One of the two technicians picks Marion le Goff up under the armpits, along the sagging edges of her breasts. He raises her over the lip of the hatch, lowers her into the dark water. She speaks all the while of her crimes, pleading for absolution.
Brian Evenson is the author of Altmann's Tongue (Knopf, 1994), and is a professor of literature and critical theory at Oklahoma State University, on leave from Brigham Young University, where he was asked to discontinue publishing fiction or risk his status in the Mormon Church. Evenson earned his Ph.D. in critical theory and English literature at the University of Washington. He is father of two daughters and he and his family live in Provo, Utah.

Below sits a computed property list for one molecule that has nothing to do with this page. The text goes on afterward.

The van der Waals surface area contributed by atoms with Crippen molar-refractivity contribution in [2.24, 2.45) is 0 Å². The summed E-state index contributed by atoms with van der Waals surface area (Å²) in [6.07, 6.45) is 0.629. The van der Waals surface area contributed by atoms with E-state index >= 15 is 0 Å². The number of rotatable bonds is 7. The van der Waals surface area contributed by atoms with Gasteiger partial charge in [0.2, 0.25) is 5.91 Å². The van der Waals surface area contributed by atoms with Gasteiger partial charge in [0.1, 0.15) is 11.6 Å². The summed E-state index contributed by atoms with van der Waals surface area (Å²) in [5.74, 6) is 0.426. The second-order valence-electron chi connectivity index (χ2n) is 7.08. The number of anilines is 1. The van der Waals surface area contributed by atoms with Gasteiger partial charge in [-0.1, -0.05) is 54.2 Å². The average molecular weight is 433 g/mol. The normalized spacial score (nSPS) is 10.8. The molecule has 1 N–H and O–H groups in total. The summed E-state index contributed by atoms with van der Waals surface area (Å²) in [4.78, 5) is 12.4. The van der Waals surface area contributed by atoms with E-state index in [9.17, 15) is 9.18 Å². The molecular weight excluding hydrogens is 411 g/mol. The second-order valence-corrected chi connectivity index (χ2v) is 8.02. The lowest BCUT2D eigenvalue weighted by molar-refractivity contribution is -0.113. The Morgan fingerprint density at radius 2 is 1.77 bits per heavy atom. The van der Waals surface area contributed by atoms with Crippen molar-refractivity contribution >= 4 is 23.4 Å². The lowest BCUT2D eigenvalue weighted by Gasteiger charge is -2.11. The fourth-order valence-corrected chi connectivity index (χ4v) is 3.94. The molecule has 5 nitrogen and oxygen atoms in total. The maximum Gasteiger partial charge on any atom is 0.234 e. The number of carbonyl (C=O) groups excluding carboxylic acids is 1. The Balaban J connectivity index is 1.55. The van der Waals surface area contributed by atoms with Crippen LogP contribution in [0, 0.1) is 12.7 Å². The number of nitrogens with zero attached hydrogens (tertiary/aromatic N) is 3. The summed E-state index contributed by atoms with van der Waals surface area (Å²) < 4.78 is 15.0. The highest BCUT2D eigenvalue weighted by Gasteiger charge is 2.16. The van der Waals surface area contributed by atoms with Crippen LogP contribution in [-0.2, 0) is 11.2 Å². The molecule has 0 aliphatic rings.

Brian Evenson, from The Interview with Ben Marcus
To render a violent act in Ianguage is not at all the same as committing a violent act. The writing itself is not violent, but rather precise, measured, controlled, in the grip of certain arbitrary but self-consistent rules. Only rarely does real violence become endowed with aesthetic qualities. Like religion, language does violence to the immanent world by forcing the objects of that world to be understood in terms of generalities, by stripping them of their specificities and categorizing them. And this sort of violence is in everything.